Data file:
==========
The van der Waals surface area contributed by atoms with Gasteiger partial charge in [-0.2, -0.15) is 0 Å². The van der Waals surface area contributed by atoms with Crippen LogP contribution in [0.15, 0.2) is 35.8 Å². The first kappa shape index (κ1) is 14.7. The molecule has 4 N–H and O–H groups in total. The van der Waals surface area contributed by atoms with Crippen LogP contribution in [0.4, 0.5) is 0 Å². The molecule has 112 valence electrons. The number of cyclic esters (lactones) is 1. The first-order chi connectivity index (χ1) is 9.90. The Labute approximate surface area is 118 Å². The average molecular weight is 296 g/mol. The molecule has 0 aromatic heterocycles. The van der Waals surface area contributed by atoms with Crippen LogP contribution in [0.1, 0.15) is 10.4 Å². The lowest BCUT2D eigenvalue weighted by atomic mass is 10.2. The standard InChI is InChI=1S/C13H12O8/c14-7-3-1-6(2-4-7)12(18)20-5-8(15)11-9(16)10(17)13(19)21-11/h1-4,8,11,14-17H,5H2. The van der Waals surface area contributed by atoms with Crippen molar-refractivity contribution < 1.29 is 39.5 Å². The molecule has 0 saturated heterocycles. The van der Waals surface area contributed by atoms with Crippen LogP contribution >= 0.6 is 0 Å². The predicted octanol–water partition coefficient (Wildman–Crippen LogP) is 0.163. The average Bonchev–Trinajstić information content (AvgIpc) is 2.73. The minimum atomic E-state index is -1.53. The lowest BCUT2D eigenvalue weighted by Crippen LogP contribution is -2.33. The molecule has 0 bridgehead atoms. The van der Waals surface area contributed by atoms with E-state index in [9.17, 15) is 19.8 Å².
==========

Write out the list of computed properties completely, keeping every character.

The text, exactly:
The van der Waals surface area contributed by atoms with Gasteiger partial charge in [-0.2, -0.15) is 0 Å². The van der Waals surface area contributed by atoms with Crippen LogP contribution in [0.15, 0.2) is 35.8 Å². The first kappa shape index (κ1) is 14.7. The molecule has 4 N–H and O–H groups in total. The van der Waals surface area contributed by atoms with Crippen LogP contribution in [0.4, 0.5) is 0 Å². The molecule has 112 valence electrons. The number of cyclic esters (lactones) is 1. The first-order chi connectivity index (χ1) is 9.90. The Labute approximate surface area is 118 Å². The average molecular weight is 296 g/mol. The molecule has 0 aromatic heterocycles. The van der Waals surface area contributed by atoms with Crippen LogP contribution in [0.1, 0.15) is 10.4 Å². The lowest BCUT2D eigenvalue weighted by atomic mass is 10.2. The standard InChI is InChI=1S/C13H12O8/c14-7-3-1-6(2-4-7)12(18)20-5-8(15)11-9(16)10(17)13(19)21-11/h1-4,8,11,14-17H,5H2. The van der Waals surface area contributed by atoms with Crippen molar-refractivity contribution < 1.29 is 39.5 Å². The molecule has 0 saturated heterocycles. The van der Waals surface area contributed by atoms with Crippen LogP contribution >= 0.6 is 0 Å². The predicted octanol–water partition coefficient (Wildman–Crippen LogP) is 0.163. The average Bonchev–Trinajstić information content (AvgIpc) is 2.73. The minimum atomic E-state index is -1.53. The lowest BCUT2D eigenvalue weighted by Crippen LogP contribution is -2.33. The molecule has 0 bridgehead atoms. The van der Waals surface area contributed by atoms with E-state index in [9.17, 15) is 19.8 Å².